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Condition

Echinococcosis

Symptoms, Doctors, Treatments, Research & More

Condition 101

What is the definition of Echinococcosis?

Echinococcosis is an infection caused by either the Echinococcus granulosus or Echinococcus multilocularis tapeworm. The infection is also called hydatid disease.

What are the alternative names for Echinococcosis?

Hydatidosis; Hydatid disease, Hydatid cyst disease; Alveolar cyst disease; Polycystic echinococcosis

What are the causes for Echinococcosis?

Humans become infected when they swallow the tapeworm eggs in contaminated food. The eggs then form cysts inside the body. A cyst is a closed pocket or pouch. The cysts keep growing, which leads to symptoms.

E granulosus is an infection caused by tapeworms found in dogs, and livestock such as sheep, pigs, goats, and cattle. These tapeworms are around 2 to 7 mm long. The infection is called cystic echinococcosis (CE). It leads to growth of cysts mainly in the lungs and liver. Cysts can also be found in the heart, bones, and brain.

E multilocularis is the infection caused by tapeworms found in dogs, cats, rodents, and foxes. These tapeworms are around 1 to 4 mm long. The infection is called alveolar echinococcosis (AE). It is a life-threatening condition because tumor-like growths form in the liver. Other organs, such as the lungs and brain can be affected.

Children or young adults are more prone to get the infection.

Echinococcosis is common in:

  • Africa
  • Central Asia
  • Southern South America
  • The Mediterranean
  • The Middle East

In rare cases, the infection is seen in the United States. It has been reported in California, Arizona, New Mexico, and Utah.

Risk factors include being exposed to:

  • Cattle
  • Deer
  • Feces of dogs, foxes, wolves, or coyotes
  • Pigs
  • Sheep
  • Camels

What are the symptoms for Echinococcosis?

Cysts may produce no symptoms for 10 years or more.

As the disease advances and the cysts get larger, symptoms may include:

  • Pain in the upper right part of the abdomen (liver cyst)
  • Increase in size of the abdomen due to swelling (liver cyst)
  • Bloody sputum (lung cyst)
  • Chest pain (lung cyst)
  • Cough (lung cyst)
  • Severe allergic reaction (anaphylaxis) when cysts break open

What are the current treatments for Echinococcosis?

Many people can be treated with anti-worm medicines.

A procedure that involves inserting a needle through the skin into the cyst may be tried. The contents of the cyst is removed (aspirated) through the needle. Then medicine is sent through the needle to kill the tapeworm. This treatment is not for cysts in the lungs.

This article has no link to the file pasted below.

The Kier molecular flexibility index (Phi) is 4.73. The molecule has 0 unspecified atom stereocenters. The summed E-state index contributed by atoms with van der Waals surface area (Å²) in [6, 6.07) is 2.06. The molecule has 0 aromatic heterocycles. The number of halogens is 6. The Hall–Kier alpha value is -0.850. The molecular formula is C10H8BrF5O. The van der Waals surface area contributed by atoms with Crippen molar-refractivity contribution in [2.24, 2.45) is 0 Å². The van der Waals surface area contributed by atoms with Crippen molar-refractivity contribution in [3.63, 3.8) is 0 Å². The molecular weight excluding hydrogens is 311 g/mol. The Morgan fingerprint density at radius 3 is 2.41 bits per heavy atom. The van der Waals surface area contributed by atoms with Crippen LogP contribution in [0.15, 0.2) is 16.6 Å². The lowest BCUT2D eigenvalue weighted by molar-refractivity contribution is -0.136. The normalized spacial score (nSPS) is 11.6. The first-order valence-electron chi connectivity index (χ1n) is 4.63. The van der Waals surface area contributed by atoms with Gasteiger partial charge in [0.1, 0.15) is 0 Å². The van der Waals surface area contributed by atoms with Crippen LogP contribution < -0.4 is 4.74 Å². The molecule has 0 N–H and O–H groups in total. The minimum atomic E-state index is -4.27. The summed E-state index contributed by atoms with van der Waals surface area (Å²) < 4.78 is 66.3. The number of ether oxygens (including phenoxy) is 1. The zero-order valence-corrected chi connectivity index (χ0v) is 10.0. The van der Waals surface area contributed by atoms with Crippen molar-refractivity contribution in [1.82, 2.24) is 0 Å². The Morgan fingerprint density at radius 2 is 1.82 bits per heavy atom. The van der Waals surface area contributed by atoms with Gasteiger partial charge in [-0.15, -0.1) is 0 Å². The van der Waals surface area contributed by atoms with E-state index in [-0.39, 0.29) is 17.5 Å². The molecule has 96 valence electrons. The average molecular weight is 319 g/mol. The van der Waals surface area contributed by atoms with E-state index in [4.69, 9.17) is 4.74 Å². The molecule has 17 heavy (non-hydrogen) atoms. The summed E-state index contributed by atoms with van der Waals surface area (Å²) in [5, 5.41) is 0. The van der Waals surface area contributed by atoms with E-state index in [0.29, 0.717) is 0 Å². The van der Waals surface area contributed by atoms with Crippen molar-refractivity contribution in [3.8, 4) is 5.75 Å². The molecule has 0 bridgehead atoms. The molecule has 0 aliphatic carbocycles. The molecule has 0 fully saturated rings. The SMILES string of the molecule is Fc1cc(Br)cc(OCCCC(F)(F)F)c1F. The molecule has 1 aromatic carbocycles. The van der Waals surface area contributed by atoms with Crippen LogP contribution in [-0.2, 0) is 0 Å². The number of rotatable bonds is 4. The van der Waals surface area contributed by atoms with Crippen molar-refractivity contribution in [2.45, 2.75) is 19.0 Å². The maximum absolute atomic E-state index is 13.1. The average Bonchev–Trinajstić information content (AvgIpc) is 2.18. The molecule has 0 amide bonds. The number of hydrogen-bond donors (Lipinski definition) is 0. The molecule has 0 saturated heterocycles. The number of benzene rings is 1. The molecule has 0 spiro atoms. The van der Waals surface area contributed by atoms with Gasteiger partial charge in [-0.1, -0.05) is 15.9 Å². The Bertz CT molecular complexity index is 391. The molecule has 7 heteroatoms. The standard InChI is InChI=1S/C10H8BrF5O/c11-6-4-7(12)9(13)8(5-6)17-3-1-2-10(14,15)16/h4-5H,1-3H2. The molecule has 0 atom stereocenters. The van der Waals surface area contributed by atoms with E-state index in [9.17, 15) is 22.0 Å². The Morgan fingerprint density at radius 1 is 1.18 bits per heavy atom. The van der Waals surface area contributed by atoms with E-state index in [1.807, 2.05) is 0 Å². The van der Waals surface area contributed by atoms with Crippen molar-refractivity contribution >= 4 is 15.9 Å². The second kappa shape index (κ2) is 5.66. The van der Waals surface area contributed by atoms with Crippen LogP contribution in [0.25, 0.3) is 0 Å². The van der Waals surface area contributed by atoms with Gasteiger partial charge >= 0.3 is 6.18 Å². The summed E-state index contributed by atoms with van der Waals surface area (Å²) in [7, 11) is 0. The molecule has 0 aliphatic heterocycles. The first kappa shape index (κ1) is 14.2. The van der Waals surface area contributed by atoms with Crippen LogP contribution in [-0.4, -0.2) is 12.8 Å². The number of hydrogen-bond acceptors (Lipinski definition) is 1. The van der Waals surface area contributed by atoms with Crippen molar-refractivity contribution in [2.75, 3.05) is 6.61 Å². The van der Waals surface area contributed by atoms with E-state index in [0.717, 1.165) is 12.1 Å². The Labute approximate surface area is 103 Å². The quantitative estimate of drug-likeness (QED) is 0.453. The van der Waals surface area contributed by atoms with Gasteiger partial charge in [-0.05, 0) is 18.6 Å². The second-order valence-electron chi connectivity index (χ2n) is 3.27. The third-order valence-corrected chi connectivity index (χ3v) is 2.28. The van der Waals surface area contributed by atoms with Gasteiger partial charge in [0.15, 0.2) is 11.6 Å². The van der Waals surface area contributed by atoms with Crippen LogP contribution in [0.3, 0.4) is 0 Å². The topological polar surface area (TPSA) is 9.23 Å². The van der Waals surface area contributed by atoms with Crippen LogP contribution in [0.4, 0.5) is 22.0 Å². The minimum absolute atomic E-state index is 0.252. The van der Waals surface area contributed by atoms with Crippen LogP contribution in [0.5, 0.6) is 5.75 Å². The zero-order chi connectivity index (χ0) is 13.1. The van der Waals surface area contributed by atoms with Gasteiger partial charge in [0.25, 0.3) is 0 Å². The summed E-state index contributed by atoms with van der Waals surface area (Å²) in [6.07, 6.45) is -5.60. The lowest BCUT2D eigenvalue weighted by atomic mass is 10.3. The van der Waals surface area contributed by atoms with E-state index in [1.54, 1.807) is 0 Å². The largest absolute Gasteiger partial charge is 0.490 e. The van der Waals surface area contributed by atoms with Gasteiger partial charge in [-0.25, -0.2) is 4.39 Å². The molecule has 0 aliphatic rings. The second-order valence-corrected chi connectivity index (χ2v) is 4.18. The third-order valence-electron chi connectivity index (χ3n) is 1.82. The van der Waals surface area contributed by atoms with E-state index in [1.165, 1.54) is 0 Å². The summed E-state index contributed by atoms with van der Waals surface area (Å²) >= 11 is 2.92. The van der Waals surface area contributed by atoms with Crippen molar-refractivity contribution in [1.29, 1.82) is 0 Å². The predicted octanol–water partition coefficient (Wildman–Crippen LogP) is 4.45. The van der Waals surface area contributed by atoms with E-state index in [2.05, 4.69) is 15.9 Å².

Surgery is the treatment of choice for cysts that are large, infected, or located in organs, such as the heart and brain.

What is the outlook (prognosis) for Echinococcosis?

If the cysts respond to oral medicines, the likely outcome is good.

When should I contact a medical professional for Echinococcosis?

Call your provider if you develop symptoms of this disorder.

How do I prevent Echinococcosis?

Measures to prevent CE and AE include:

  • Staying away from wild animals including foxes, wolves, and coyotes
  • Avoiding contact with stray dogs
  • Washing hands well after touching pet dogs or cats, and before handling food
Liver
Antibodies

REFERENCES

Bogitsh BJ, Carter CE, Oeltmann TN. General characteristics of the cestoidea. In: Bogitsh BJ, Carter CE, Oeltmann TN, eds. Human Parasitology. 5th ed. London, UK: Elsevier Academic Press; 2019:chap 12.

Centers for Disease Control and Prevention web site. Parasites - echinococcosis. www.cdc.gov/parasites/echinococcosis/treatment.html. Updated December 12, 2012. Accessed October 22, 2018.

Gottstein B, Beldi G. Echinococcosis. In: Cohen J, Powderly WG, Opal SM, eds. Infectious Diseases. 4th ed. Philadelphia, PA: Elsevier; 2017:chap 120.

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Latest Research

Latest Advance
Study
  • Condition: Liver Hydatid Cyst and Gallbladder Fistulization
  • Journal: Annali italiani di chirurgia
  • Treatment Used: Prolene Suture, Albendazole, and T-Tube Drainage
  • Number of Patients: 1
  • Published —
This case report describes a patient that experienced a liver hydatid cyst and gallbladder fistulization.
Latest Advance
Study
  • Condition: Isolated Renal Multilocular Hydatid Cyst in an Elderly
  • Journal: BMC nephrology
  • Treatment Used: Surgery
  • Number of Patients: 1
  • Published —
The study researched the outcomes of an isolated renal multilocular hydatid cyst in an elderly.

Clinical Trials

Clinical Trial
Other
  • Status: Active, not recruiting
  • Participants: 35
  • Start Date: January 1, 2009
Liver Echinococcosis; Jaundice as Initial Presentation, Short and Long Term Results of Surgical Treatment